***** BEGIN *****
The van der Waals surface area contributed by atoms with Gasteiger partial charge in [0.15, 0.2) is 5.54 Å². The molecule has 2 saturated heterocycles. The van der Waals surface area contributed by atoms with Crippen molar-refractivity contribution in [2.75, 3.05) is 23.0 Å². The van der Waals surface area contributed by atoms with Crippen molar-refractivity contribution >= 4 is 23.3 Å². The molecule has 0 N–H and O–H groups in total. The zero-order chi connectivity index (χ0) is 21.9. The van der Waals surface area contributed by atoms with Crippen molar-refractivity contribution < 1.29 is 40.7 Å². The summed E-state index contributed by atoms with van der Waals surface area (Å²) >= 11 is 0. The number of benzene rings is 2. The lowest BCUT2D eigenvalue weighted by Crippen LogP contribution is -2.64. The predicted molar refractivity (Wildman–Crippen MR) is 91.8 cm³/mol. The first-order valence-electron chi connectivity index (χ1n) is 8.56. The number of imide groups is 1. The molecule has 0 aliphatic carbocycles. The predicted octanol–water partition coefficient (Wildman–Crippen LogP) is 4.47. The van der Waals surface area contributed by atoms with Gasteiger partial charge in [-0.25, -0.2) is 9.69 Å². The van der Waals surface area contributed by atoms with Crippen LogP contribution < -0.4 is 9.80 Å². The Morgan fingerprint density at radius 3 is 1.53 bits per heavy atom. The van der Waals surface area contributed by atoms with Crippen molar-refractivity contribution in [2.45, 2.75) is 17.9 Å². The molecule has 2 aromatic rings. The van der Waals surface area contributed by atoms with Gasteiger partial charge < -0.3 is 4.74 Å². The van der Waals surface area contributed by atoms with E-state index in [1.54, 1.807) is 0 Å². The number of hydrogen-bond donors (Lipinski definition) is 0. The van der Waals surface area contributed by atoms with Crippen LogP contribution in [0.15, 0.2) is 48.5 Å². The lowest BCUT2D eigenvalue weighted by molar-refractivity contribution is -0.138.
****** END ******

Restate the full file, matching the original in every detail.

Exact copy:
The van der Waals surface area contributed by atoms with Gasteiger partial charge in [0.15, 0.2) is 5.54 Å². The molecule has 2 saturated heterocycles. The van der Waals surface area contributed by atoms with Crippen molar-refractivity contribution in [2.75, 3.05) is 23.0 Å². The van der Waals surface area contributed by atoms with Crippen molar-refractivity contribution >= 4 is 23.3 Å². The molecule has 0 N–H and O–H groups in total. The zero-order chi connectivity index (χ0) is 21.9. The van der Waals surface area contributed by atoms with Crippen molar-refractivity contribution < 1.29 is 40.7 Å². The summed E-state index contributed by atoms with van der Waals surface area (Å²) >= 11 is 0. The number of benzene rings is 2. The lowest BCUT2D eigenvalue weighted by Crippen LogP contribution is -2.64. The predicted molar refractivity (Wildman–Crippen MR) is 91.8 cm³/mol. The first-order valence-electron chi connectivity index (χ1n) is 8.56. The number of imide groups is 1. The molecule has 0 aliphatic carbocycles. The predicted octanol–water partition coefficient (Wildman–Crippen LogP) is 4.47. The van der Waals surface area contributed by atoms with Gasteiger partial charge in [-0.25, -0.2) is 9.69 Å². The van der Waals surface area contributed by atoms with Crippen LogP contribution < -0.4 is 9.80 Å². The Morgan fingerprint density at radius 3 is 1.53 bits per heavy atom. The van der Waals surface area contributed by atoms with Crippen molar-refractivity contribution in [2.45, 2.75) is 17.9 Å². The molecule has 2 aromatic rings. The van der Waals surface area contributed by atoms with Gasteiger partial charge < -0.3 is 4.74 Å². The van der Waals surface area contributed by atoms with E-state index in [1.54, 1.807) is 0 Å². The number of hydrogen-bond donors (Lipinski definition) is 0. The van der Waals surface area contributed by atoms with Crippen LogP contribution in [0.15, 0.2) is 48.5 Å². The lowest BCUT2D eigenvalue weighted by molar-refractivity contribution is -0.138.